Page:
Blue- and green-winged teal are almost universally popular among waterfowlers, and cinnamon teal are treasured in the Pacific Flyway. Imitating the calls of all three teal species is relatively easy and can be surprisingly effective.
Blue-winged and cinnamon teal are closely related, and the two species can interbreed in areas where their ranges overlap. Hens of both species make greeting calls that sound vaguely like a mallard comeback call, only softer, faster, and more high pitched. This call begins with one long, shrill note, followed by three or four short, sharp quacks. It is a great attention-getter for passing flocks of teal and, used at the right moment, will often turn them on a dime toward your decoys. Drakes make subtle whistles and peeps that are easily reproduced on any multispecies duck whistle.
“Most teal will buzz your decoys, and they will often make a second pass if you call them,” says Tony Ruiz of Primos Game Calls (primos.com), who grew up hunting teal in the coastal marshes of south Louisiana. “Get their attention with quacks, and peep them the rest of the way in.”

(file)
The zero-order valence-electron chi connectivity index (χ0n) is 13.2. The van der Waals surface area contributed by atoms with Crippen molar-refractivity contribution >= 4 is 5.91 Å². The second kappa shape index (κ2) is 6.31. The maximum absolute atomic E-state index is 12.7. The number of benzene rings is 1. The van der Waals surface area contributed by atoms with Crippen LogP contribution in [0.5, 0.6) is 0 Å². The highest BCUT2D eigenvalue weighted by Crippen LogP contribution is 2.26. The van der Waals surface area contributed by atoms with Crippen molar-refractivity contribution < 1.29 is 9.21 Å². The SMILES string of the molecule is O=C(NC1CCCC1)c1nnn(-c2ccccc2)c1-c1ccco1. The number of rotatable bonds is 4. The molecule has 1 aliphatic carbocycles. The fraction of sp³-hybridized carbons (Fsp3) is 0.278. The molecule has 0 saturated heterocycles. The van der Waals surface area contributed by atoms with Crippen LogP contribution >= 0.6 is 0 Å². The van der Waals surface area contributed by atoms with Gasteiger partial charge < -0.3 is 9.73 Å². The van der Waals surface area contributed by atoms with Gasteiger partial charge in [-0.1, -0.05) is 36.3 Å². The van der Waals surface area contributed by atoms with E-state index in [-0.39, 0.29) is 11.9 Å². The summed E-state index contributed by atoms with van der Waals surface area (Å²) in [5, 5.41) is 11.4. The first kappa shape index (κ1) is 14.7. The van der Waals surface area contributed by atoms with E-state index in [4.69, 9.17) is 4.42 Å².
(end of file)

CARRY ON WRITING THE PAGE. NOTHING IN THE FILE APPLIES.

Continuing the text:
Ruiz believes greenwings are easier to call than bluewings. Those same blue-winged teal quacks, as well as standard mallard calls, will grab their attention, but busy whistling often finishes the deal. “In the winter, greenwings are often in large groups. If you can turn one, you can turn them all,” he says. “You want to call with a little more volume. And I like to sound like many birds calling at once. If you’ve ever listened to teal feeding, it sounds like a bunch of little kids at a party blowing toy whistles. So let everyone in the blind whistle at them.”